November 17, 2017

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Children’s Book Creators and Librarians Flock to 2015 National Book Festival

National Ambassador for Young People’s Literature Kate DiCamillo, Astronaut Buzz Aldrin, and Newbery Medalist Kwame Alexander were among the 170 authors at the National Book Festival held on the Saturday of Labor Day weekend (September 5) at the District of Columbia’s Walter E. Washington Convention Center. The festival, now in its 15th year, celebrated the 200th Anniversary of the Library of Congress’s acquisition of Thomas Jefferson’s personal library; this year’s festival theme was the famous Jefferson quotation, “I cannot live without books.”

The event kicked off with a pre-festival Gala Author Program in the Great Hall of the Library of Congress, the festival’s sponsor. In welcoming the guests, David M. Rubenstein, the event’s cochairman and major benefactor, joked that “There is a special place in heaven for those who attend a book festival on Labor Day weekend.” Alexander, who received this year’s Newbery Medal for The Crossover (HMH, 2014), was a speaker at the Gala. Explaining why he writes for children, Alexander told the crowd, “Poets are dreamers. I want to dream a world that is worthy of them.”

More than 40 children and teen authors/illustrators presented and autographed during the 12 hours of programming. DiCamillo’s presentation, in which she celebrated the 10th anniversary of her “Mercy Watson” series (Candlewick), proved so popular that many attendees were turned away when the room hit capacity.

Kwame Alexander signing festival posters

Kwame Alexander signing festival posters

Rae Anne Locke, library media specialist at Saugatuck Elementary School in Westport, CT, was one of the lucky attendees who got to hear DiCamillo speak. She and friend Barbara Eilertsen have been attending the book festival for seven years. This year, they and a district parent faced a flight delay, flying at a low altitude, and a pilot who had to figure out if they had enough fuel to get to the festival. It was worth it, said the librarian, to hear Mac Barnett and Christian Robinson  share insights about the choices they made in their new book Leo: A Ghost Story (Chronicle, 2015). Locke’s most memorable moment from the festival was “hearing Buzz Aldrin personally speak of what it was like to be on the moon looking back and seeing Earth. He spoke with emotion and conviction about the children in the audience inhabiting Mars around 20 years from now.” Aldrin autographed a copy of his Welcome to Mars: Making A Home on the Red Planet (National Geographic, 2015) for Locke’s school.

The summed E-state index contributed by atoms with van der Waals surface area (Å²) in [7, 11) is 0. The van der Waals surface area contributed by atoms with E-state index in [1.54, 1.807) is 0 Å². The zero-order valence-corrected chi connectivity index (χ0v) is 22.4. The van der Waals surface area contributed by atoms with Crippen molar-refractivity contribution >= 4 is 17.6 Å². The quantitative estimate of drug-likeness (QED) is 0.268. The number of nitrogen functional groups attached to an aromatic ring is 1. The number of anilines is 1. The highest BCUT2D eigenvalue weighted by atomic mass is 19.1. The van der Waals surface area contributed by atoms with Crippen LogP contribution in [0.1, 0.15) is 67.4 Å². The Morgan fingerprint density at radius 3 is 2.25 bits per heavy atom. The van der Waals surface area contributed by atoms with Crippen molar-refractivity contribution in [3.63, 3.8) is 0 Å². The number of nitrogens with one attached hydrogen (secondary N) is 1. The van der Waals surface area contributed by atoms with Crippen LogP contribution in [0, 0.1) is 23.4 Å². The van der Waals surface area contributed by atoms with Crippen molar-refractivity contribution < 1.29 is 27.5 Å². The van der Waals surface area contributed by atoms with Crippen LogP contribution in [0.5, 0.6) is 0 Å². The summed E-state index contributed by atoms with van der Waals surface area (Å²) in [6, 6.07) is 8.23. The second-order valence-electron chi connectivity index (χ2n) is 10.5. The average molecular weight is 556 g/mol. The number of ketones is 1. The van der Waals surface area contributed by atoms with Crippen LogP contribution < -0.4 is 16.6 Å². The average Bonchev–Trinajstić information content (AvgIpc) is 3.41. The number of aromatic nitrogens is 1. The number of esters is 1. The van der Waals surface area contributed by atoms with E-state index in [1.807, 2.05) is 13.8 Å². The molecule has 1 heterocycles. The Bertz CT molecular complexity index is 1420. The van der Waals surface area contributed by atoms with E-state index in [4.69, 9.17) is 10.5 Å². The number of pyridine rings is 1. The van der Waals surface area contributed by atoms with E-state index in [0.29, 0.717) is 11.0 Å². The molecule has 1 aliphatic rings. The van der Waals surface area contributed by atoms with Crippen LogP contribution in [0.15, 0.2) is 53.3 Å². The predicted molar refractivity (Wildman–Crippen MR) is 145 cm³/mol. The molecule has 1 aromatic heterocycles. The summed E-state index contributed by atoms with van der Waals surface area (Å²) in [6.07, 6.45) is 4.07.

Authors were not only presenting at the festival, but also attending it as well. David Lubar, author of

Mac Barnett getting ready to read <em>Count the Monkeys</em> to kids at the National Book Festival

Mac Barnett getting ready to read to kids at the National Book Festival

Sophomores and Other Oxymorons (2015), the sequel to Sleeping Freshmen Never Lie (2005, both Dutton), traveled in a bus filled with 50 librarians and other book lovers from Lower Macungie Library in Pennsylvania. Lubar’s festival highlight was found in the Pavilion of States. At the North Carolina booth, he was delighted by that state’s selection for this year’s Great Reads book. Each year, each state and two territories select a children’s book to represent them at the festival. Talkin’ Guitar: A Story of a Young Doc Watson (Clarion, 2015) by Robbin Gourley was North Carolina’s choice. “Not only had I been listening to him since I was 12, but his music plays a crucial role in my next novel, Character, Driven (Tor Teen; March 2016),” Lubar told School Library Journal.

Other titles on the Great Reads list included Rain, Reign (Macmillan, 2014) by Ann M. Martin for New York, and Amelia Bedelia (HarperCollins,1963) by Peggy Parish for South Carolina.

Both Lubar and this reporter ran into author Tom Angleberger, who was presenting at the festival along with his wife, author/illustrator Cece Bell. SLJ asked Angleberger about his new picture book, McToad Mows Tiny Island (Abrams, Sept. 2015) and his contribution to the rebooted “Star Wars” series, Return of the Jedi: Beware the Power of the Dark Side! (Disney, September 2015):

Despite the heat and humidity, the energy was high throughout the festival, with book creators and book lovers alike delighting in the rich variety of panels and author presentations. For more first-person accounts of the day, check out the Twitter hashtag #NatBookFest15, where attendees posted highlights and fun photos.

Rocco Staino About Rocco Staino

Rocco Staino @RoccoA is the retired director of the Keefe Library of the North Salem School District in New York. He is now a contributing editor for School Library Journal and also writes for the Huffington Post.

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